Saturday morning was warm in the tent, which makes me envy Snotty’s ability to carrying on sleeping regardless – however being forced out for fresh air did mean I profited again from Caroline and Dave’s hospitality in the form of tea and breakfast. We headed up early to the main stage where Paige had a bonus extra set which is always a welcome thing – being early it was a bit of a sparse crowd but she delivered another cracking performance despite apparently feeling a little hungover.
She was followed by Young Braves who rattled through an indie-ish sounding set that was quite enjoyable – culminating in an interesting re-interpretation of Madonna’s Ray of Light – certainly there were appreciative murmurs in the crowd. A couple behind me were eulogising to the point of pitying the poor soul that had to follow them – I wouldn’t have gone that far anyway, and if they knew who was on up next then they’d have bitten their tongues I’m sure.
The centre section of the stage rotated round to reveal Funke and the Two-Tone Baby standing proudly, arms aloft, greeting the crowd. He’s one of my absolute favourite performers at the moment, so we’d been looking forward to this. It was a relatively quick set up and we were quickly down the front ready for the start – his one-man-band mastery with pedals, loops and layers was as mesmerising as ever – and to say he was on the back of fifteen consecutive gigs he didn’t skimp on the energy levels.
A bit like Gaz does he always looks so delightfully surprised at how much the crowd love his work, his set got everyone moving and singing along, unflappable as he snapped a string in record time. I really like his slower songs like I’m Not Well or the pace-changy If You’re Nice to Me – but the highlights for me this day were Not Looking For It Anymore and of course, inevitably, the festival anthem of our campsite, Not Enough Bonobo which saw two ape-mask clad galavanters join him on stage – not to mention Andy in the crowd in his gorilla onesie. A definite weekend highlight.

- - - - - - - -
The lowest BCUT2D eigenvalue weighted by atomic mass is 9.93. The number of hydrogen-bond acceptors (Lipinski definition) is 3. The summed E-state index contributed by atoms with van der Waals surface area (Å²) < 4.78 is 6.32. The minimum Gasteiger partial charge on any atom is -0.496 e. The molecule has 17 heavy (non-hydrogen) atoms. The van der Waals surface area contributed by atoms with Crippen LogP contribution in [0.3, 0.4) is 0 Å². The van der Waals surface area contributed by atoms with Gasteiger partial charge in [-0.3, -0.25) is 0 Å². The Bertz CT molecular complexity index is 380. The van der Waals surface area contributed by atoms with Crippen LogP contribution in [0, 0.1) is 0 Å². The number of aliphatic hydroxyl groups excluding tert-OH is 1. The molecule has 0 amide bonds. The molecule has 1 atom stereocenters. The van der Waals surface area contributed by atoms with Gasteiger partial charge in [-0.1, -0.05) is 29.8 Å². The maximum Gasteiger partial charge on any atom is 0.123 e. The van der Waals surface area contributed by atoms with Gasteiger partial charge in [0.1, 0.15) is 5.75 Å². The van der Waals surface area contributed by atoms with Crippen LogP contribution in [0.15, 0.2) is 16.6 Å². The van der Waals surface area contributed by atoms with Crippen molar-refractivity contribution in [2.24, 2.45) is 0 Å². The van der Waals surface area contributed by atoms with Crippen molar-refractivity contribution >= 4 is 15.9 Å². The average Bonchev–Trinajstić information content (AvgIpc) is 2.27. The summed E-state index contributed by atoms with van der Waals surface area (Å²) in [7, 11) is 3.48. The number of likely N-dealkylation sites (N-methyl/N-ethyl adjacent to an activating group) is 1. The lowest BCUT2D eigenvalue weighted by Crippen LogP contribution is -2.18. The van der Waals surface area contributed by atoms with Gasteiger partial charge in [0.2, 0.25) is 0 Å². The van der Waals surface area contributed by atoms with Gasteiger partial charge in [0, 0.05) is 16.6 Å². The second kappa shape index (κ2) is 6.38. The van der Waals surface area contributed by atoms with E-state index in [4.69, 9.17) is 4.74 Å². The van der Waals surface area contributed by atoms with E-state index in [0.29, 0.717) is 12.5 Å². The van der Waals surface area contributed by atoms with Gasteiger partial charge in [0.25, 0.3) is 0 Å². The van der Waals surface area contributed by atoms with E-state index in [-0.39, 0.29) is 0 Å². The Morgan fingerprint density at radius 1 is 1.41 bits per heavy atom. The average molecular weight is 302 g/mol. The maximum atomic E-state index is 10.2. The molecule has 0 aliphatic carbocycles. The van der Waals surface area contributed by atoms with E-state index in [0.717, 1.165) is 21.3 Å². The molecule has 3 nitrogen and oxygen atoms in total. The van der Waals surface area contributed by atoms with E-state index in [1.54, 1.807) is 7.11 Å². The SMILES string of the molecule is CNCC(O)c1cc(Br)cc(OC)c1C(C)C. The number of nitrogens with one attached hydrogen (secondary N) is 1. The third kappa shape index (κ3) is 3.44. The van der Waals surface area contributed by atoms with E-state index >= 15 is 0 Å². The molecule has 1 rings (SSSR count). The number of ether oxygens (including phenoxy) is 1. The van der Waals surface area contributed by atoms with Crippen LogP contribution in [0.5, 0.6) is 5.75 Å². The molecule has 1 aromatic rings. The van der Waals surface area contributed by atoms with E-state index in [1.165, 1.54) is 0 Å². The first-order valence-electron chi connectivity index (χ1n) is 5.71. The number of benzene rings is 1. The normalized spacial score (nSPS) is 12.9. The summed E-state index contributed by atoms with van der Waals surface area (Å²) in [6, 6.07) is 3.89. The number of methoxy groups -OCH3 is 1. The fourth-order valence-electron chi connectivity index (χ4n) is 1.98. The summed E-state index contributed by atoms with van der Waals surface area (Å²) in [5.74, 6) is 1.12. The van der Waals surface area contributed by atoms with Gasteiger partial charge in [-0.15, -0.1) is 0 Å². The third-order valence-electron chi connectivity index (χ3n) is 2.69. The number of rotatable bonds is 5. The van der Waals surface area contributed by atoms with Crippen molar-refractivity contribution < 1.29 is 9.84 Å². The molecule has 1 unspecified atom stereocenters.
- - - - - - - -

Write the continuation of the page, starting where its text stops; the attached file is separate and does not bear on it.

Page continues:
The only negative about Funke’s set was the clash with Doozer on the second stage – we were lucky enough to get round there in time to catch his final two or three songs including the ludicrously catchy I Don’t Wanna Go Home – so all was not lost. It’s a shame they were put on together though. Doozer was followed on the second stage by Stevie Simpson performing his gritty bluesy songs – including his Bostin’ Days cover of Red Sun Burns which is a great choice of song for his sound.
We interluded for some food at this point – I opted for a burrito and nachos and smuggled them to Nana’s where Snotty and Simon had settled before heading back to the main stage in time for Talisman to hit us full on with their reggae sound – it was perfect music for me to enjoy whilst sitting letting the food go down. Kenny was front and centre dancing along and looking around at the happy smiling people, at the hills, over the lake – it really was bloody idyllic. I’ve never seen Talisman before but will certainly endeavour to do so again. They even gave a shout out to Kenny, spotting him dancing.